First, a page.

As TIM programs have matured, some agencies have begun to formalize their performance measures, utilizing or adding to the nationally recommended measures. As one example, in 2006, the Florida Department of Transportation (FDOT) recommended the use of four primary performance measures that could be implemented in the short-term with existing data collection capabilities. These performance measures included:
- Response time.
- Roadway clearance time.
- Incident clearance time.
- Incident duration.
The formalization of FDOT’s TIM program evaluation arose from the need to:
- Improve the effectiveness of the program and enable tracking improvements.
- Serve as a basis for upper management support, which affects the funding available for TIM activities.
- Foster public support of the program.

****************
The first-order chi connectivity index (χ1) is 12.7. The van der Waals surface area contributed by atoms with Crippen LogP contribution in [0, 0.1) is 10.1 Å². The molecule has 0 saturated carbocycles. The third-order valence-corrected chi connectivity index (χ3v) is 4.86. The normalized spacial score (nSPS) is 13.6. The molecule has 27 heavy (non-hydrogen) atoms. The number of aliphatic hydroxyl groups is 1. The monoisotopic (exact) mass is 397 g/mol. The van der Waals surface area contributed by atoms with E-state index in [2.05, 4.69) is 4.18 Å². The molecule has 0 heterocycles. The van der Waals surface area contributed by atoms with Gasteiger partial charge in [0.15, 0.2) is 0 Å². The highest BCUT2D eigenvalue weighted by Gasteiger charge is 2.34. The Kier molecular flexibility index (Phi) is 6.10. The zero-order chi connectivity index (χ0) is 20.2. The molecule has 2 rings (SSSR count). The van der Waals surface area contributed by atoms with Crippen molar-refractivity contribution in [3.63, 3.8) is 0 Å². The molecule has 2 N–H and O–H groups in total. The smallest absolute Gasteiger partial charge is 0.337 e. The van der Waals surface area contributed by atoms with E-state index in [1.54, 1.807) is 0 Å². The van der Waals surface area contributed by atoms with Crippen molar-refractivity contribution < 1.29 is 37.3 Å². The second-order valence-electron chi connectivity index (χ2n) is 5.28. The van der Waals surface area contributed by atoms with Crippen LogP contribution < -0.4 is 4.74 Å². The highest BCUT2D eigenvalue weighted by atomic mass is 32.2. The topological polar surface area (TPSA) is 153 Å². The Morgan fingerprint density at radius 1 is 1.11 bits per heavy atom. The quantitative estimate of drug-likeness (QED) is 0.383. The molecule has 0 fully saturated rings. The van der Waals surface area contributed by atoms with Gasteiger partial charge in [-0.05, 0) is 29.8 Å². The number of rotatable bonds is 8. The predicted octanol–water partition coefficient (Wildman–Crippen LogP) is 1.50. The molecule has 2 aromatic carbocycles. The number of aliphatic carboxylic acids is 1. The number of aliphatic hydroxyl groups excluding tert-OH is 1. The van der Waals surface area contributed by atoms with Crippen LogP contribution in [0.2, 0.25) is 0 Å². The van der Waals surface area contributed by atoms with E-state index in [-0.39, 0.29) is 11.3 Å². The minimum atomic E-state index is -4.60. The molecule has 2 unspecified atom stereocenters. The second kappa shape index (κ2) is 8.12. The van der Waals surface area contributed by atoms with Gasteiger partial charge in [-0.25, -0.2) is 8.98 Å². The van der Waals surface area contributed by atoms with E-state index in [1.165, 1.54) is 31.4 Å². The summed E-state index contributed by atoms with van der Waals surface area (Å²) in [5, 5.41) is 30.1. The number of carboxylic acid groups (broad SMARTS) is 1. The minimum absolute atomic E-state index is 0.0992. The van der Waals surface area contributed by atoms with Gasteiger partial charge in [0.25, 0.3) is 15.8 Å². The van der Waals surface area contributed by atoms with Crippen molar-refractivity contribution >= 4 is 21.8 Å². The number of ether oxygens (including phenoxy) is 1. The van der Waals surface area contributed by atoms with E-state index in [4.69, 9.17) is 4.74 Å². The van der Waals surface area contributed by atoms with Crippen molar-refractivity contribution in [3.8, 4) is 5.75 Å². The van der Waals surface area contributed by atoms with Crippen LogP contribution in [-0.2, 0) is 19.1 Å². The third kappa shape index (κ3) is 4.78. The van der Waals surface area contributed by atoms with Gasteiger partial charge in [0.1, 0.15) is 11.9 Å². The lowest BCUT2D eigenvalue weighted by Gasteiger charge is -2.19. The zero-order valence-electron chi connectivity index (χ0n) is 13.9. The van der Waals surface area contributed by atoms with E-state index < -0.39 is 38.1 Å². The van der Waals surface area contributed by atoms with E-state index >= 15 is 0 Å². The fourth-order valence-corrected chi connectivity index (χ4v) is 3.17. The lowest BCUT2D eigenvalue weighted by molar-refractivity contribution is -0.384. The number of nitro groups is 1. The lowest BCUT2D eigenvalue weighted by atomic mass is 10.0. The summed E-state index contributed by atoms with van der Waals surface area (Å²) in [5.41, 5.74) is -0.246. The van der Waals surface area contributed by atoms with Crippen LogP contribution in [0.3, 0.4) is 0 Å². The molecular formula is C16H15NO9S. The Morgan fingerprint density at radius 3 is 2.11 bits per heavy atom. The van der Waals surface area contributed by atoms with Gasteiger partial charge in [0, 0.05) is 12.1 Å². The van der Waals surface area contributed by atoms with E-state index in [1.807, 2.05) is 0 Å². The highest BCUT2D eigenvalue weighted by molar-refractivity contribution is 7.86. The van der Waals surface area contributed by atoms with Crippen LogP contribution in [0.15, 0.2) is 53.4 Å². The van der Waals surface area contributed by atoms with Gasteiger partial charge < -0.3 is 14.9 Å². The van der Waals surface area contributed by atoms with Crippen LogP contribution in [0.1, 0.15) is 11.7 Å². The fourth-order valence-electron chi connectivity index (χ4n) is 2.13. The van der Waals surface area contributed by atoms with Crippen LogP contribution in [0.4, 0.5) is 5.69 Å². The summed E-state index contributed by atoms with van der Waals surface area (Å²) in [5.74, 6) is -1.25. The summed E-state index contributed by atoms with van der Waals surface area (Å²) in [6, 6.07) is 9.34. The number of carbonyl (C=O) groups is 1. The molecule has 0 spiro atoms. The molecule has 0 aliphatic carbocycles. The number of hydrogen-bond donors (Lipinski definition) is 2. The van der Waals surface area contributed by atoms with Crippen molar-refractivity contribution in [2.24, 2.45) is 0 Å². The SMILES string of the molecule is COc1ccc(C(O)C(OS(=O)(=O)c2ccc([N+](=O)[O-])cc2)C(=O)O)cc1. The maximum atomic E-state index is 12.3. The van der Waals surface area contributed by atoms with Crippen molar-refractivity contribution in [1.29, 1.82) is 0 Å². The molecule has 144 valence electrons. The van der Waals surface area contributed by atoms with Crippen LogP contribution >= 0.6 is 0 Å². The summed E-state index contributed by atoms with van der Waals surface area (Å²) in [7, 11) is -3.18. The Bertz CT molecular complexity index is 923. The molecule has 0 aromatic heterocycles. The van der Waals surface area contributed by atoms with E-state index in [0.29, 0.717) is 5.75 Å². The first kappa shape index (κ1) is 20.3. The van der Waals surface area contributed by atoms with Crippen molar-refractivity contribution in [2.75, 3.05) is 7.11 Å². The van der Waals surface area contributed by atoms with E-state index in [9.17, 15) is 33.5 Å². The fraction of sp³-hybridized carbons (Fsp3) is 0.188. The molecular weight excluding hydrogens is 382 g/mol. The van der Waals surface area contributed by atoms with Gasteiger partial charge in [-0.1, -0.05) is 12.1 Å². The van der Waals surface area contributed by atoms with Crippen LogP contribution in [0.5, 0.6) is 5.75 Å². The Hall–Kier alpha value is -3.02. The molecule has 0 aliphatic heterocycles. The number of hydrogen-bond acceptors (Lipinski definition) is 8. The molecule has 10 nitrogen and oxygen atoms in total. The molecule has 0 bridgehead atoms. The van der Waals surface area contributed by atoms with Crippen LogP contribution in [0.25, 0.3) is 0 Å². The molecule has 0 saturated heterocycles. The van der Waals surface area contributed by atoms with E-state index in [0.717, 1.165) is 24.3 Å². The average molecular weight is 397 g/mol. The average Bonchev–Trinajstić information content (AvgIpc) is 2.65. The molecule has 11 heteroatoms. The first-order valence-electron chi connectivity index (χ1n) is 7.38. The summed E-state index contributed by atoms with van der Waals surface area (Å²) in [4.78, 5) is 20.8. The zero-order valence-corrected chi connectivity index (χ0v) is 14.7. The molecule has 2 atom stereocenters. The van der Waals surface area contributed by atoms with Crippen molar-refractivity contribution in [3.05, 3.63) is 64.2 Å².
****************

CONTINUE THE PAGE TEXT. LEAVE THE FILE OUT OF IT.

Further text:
- Satisfy increased federal emphasis in operations and management.
FDOT’s discussion emphasizes the concern about performance measures because of the need for accountability to the state legislature, the Florida Transportation Commission, and the public. In addition to the measures that could be formalized immediately, the following measures were recommended for long-term development as the data collection capabilities evolved:
- Recovery time.
- Incident influence time.
- Incident-related delay.
- Secondary incident rate.
It was recognized that several additional challenges, such as links to the Florida Highway Patrol (FHP) Computer Aided Dispatch (CAD) data would be necessary to fulfill the vision of cataloging these performance measures in the longer term (8).